The park, which covers about 1300 hectares, preserves an extraordinary monumental and landscape heritage that includes the remains of the ancient city of Akragas and the surrounding territory up to the sea. In the Valley of the Temples, which was listed as a “World Heritage Site” by UNESCO in 1997, lies one of the largest archaeological complexes in the Mediterranean, in the midst of an exceptionally beautiful agricultural landscape, consisting mainly of centuries-old olive trees and almond trees.
The Scala dei Turchi is a rocky wall (cliff) overlooking the sea along the coast of Realmonte, near Porto Empedocle, in the province of Agrigento. Over time it has become a tourist attraction both for the uniqueness of the cliff, white in colour and with peculiar shapes, and as a result of the popularity acquired by the novels starring Commissioner Montalbano written by Andrea Camilleri.
As we all know, Sicily is dotted with magical though simple locations. As you walk along the hinterland of Agrigento, you may come across a stone theater with the sky as ceiling and the Sicani mountains as walls. Near the small village of Santo Stefano Quisquina you can find the Theatre dedicated to the Constellation of Andromeda, the result of the genius of Lorenzo Reina, an artist who became famous for some breathtaking shots and for his work quite unique.
Reina has placed 108 stone cubes along the proscenium which, seen from above, are shaped like eight-pointed stars and give life to a faithful terrestrial projection of the constellation of Andromeda. The theatre can only be the perfect location for some special events such as the summer solstice.
A step away from the hotel on Pizzo San Calogero stands the same-named church, whose origin can be traced back to the sixteenth-century, although it was rebuilt in 1861 and opened for worship in 1862. On 18 June each year, in honor of the Saint, there is a nocturnal procession that goes from the village to the top of the mountain.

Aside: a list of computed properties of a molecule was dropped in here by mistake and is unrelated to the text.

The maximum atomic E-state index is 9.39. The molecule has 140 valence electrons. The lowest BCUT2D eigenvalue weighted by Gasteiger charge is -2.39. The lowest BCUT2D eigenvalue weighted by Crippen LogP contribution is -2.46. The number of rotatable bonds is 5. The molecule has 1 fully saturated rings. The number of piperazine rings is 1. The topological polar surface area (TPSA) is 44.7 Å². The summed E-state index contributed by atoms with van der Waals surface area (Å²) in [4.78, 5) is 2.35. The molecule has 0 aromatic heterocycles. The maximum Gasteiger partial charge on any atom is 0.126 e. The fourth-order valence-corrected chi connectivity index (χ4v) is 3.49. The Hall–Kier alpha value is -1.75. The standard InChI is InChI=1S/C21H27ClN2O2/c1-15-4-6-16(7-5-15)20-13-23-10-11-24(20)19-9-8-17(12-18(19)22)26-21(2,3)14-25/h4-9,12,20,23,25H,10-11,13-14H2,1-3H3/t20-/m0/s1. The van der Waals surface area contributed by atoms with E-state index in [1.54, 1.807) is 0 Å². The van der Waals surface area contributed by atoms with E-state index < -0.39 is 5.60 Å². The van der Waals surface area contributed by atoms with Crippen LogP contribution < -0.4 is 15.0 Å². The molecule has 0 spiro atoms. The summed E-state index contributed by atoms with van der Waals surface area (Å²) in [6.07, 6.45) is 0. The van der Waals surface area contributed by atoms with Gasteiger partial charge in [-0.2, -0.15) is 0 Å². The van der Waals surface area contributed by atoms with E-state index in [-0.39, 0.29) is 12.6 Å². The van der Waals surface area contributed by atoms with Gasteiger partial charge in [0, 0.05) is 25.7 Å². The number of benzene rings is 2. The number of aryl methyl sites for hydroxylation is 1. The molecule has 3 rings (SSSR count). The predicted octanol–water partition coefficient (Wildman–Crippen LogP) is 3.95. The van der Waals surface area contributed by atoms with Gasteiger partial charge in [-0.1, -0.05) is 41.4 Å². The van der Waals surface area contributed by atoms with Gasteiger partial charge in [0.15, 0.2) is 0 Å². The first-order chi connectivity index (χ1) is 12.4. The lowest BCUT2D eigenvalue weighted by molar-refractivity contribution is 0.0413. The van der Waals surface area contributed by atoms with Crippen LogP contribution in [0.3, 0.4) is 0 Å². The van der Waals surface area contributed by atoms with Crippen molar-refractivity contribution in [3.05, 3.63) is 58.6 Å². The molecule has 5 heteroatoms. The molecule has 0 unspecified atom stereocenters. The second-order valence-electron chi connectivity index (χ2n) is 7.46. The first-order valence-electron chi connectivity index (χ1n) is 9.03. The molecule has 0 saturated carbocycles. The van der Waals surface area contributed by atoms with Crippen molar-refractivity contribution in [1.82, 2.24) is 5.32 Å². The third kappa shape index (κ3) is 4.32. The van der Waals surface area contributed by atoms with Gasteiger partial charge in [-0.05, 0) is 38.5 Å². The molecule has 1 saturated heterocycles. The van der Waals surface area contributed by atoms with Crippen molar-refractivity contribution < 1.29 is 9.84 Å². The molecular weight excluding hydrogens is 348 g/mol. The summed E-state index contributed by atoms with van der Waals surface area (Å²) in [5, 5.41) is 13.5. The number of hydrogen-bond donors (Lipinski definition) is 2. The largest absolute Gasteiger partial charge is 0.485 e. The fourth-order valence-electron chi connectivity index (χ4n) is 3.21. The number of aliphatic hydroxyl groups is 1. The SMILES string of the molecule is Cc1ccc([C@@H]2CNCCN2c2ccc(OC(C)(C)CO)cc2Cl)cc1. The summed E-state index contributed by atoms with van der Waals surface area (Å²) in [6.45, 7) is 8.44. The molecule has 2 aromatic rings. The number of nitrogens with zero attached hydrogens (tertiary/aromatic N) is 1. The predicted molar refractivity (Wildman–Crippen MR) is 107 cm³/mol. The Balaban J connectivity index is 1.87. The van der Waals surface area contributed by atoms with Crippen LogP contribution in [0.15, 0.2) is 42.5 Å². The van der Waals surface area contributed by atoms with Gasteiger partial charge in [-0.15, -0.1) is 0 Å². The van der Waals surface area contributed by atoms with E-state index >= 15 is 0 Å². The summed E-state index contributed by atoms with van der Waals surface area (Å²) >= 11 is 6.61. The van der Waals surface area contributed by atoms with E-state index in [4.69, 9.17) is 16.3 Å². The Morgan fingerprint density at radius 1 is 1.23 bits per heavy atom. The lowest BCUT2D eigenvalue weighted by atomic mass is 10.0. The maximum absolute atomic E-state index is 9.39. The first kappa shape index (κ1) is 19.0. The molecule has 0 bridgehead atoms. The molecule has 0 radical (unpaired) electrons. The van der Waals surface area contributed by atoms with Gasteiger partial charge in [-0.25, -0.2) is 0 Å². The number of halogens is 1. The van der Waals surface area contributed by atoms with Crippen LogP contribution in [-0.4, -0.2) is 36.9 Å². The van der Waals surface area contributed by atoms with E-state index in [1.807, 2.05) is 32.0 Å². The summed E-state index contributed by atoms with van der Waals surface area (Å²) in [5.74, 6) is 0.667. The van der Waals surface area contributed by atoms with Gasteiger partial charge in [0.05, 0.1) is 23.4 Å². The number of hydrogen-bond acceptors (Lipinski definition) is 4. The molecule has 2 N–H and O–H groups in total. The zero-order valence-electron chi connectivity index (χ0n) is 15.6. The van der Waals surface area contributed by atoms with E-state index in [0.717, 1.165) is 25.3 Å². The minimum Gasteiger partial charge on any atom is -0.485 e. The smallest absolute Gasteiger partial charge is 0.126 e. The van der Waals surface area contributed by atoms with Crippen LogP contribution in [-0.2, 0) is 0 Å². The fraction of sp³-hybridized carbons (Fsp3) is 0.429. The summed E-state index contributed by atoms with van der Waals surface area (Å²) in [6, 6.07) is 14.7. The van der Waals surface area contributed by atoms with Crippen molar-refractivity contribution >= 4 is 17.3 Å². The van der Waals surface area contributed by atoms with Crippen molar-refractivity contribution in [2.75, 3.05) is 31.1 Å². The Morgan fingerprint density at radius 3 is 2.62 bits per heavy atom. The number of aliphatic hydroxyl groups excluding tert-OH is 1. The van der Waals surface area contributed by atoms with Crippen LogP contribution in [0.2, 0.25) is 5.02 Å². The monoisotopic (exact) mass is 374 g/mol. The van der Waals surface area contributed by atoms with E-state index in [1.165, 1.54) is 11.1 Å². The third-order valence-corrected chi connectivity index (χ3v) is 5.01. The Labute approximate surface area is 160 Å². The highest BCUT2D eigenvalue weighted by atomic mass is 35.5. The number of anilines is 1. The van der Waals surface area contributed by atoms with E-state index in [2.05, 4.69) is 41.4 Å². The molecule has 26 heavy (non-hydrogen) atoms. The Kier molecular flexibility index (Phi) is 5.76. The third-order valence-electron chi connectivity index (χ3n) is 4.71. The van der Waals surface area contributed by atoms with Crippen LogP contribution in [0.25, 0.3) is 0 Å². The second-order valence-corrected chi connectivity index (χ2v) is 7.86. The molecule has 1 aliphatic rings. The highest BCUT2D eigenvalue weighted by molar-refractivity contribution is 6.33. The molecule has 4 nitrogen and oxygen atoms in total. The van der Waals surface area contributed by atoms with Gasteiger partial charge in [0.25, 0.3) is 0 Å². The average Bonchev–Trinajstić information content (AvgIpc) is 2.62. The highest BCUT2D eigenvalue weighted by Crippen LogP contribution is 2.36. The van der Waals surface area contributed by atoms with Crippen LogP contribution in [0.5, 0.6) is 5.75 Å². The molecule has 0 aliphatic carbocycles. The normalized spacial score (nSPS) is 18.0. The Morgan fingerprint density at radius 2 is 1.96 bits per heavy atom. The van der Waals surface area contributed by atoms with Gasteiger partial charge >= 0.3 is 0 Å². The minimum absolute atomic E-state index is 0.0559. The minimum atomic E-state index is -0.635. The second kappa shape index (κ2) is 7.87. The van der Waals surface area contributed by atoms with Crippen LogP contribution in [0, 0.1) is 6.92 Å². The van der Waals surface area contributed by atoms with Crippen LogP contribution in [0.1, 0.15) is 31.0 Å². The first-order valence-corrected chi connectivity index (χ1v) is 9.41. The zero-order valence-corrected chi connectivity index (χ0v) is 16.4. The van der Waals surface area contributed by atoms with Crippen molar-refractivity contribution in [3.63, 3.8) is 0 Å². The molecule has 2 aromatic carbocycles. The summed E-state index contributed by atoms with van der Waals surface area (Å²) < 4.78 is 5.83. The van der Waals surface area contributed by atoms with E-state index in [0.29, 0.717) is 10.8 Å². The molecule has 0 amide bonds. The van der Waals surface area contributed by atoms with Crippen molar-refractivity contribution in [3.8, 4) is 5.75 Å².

The small town of Santo Stefano Quisquina lies on the slopes of the Monti Sicani (732 m a.s.l.) in the valley of the Magazzolo river. The town has a historic centre that still preserves the original urban fabric. The Sanctuary dedicated to San Giacinto Giordano Ansalone, rich in precious paintings and pure golden decorations, the eighteenth-century fountain of Piazza Castello, the church of SS. Sacramento and the villa Comunale are all a must-visit.
The natural protected area of Mount Cammarata, together with the Eremo, offers glimpses of landscapes that are worth a visit. The Regional Forestry Corps has traced many trails in the area and among them we recommend the one of Pizzo delle Rondini, from the top of which you can enjoy a truly breathtaking view.
The Hermitage of Santa Rosalia alla Quisquina is a magnificent architectural complex built at the end of the 1600s around the cave where, about five centuries before, the Saint led a hermit life. The Hermitage, which stands out imposingly in the green of the Quisquina forest, is located at about 1,000 meters above sea level and includes, in addition to the sacred Grotto, the Sanctuary and the convent which, inhabited by a Congregation of Hermits until the first half of the 1900s , is now used as a museum. The guided tour inside the convent is a dive into the past that, retracing the lifestyle led by the monks, allows you to appreciate its spirituality and ancient habits. The Sacred Grotto, a place of silence and of strong spiritual charm, preserves at its entrance an epigraph engraved on the rock, historical testimony of the permanence of Santa Rosalia in these places.